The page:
Artist biography

English sculptor and poet. His earliest important surviving work was admired by William Holman Hunt and helped to secure Woolner's admission in 1848 to the Pre-Raphaelite Brotherhood. Although eclipsed by Hunt, John Everett Millais and Dante Gabriel Rossetti, Woolner was an important figure in the Brotherhood. He contributed poetry to its journal.

Like the other Pre-Raphaelites in the early 1850s, Woolner received few commissions, and in 1852 he emigrated to Australia. His move inspired Ford Madox Brown's The Last of England. Woolner was no more successful in gold prospecting than in sculpture, although he found some demand for his portraits. Woolner's failure to obtain the commission for a statue of William Charles Wentworth in Sydney prompted his return in 1854 to London, where he subsequently became much more successful.

By the 1860s Woolner's oeuvre extended to portrait statuary. Woolner's most important architectural sculpture comprised eleven marble statues and two reliefs for Alfred Waterhouse's Manchester Assize Courts (1863–7; destr.; some statues, Manchester, Courts of Justice). To some extent Woolner's style softened by the mid 1870s, although he remained consistent in his pursuit of realism.

Woolner was elected Associate of the Royal Academy in 1871 and a Member in 1874; in 1877 he was appointed its Professor of Sculpture, but resigned in 1879 without having delivered a lecture there. The Times, in his obituary, called him the ‘uncompromising foe of shams, of claptrap, and of superficiality', and his poetry was widely acknowledged as sharing the truthfulness and force of his sculpture.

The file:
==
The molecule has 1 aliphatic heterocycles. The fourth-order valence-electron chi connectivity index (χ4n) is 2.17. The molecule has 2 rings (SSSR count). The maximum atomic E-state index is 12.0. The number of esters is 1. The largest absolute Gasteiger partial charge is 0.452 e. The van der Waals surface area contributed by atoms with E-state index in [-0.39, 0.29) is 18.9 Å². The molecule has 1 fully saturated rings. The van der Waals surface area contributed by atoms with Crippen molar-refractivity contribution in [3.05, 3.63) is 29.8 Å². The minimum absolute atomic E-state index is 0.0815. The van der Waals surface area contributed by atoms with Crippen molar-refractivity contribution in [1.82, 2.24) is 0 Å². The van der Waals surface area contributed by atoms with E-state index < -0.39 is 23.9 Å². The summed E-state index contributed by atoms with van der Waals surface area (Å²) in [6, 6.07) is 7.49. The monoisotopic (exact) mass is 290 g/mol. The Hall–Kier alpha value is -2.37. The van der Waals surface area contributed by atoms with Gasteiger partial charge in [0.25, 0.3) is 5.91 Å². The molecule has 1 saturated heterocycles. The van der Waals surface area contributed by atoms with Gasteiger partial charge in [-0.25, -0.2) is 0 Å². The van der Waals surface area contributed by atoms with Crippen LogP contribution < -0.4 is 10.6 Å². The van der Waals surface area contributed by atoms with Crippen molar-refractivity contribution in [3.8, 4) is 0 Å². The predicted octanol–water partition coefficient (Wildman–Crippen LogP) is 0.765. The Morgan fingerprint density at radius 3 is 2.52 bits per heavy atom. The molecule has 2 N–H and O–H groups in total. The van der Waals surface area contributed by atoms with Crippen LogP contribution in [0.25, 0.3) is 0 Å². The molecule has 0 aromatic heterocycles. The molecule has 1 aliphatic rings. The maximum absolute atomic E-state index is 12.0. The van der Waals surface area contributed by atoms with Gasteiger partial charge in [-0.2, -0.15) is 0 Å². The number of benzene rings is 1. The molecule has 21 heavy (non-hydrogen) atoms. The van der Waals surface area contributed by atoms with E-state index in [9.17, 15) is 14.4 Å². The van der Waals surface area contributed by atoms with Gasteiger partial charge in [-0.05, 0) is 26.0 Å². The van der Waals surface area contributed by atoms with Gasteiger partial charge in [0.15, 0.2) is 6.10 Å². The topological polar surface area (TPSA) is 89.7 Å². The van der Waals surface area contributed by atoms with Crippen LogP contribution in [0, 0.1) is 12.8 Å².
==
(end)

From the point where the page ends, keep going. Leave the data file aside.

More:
DNB; Gunnis
F. T. Palgrave: Essays on Art (London and Cambridge, 1866)
E. Gosse: ‘Living English Sculptors', C. Monthly Mag., xxvi (1883), pp. 163–85
A. Woolner: Thomas Woolner, R.A., Sculptor and Poet: His Life in Letters (London, 1917), p. 334
R. Trevelyan: ‘Thomas Woolner, Pre-Raphaelite Sculptor: The Beginnings of Success, Apollo, cv (1978), pp. 200–05
B. Read: Victorian Sculpture (New Haven and London, 1982), p. 24
——: ‘Was There Pre-Raphaelite Sculpture?', Pre-Raphaelite Papers, ed. L. Parris (London, 1984), pp. 97–110
The Pre-Raphaelites (exh. cat., London, Tate, 1984)
M. Stocker: ‘“Ready to Move and Speak”: Thomas Woolner's Statue of Godley', Bull. NZ A. Hist., ix (1985), pp. 19–25
Pre-Raphaelite Sculpture: Nature and Imagination in British Sculpture, 1848–1914 (exh. cat., ed. B. Read and J. Barnes; London, Matthiesen F.A.; Birmingham, Mus. & A.G.; 1991–2), pp. 21–45, 141–67


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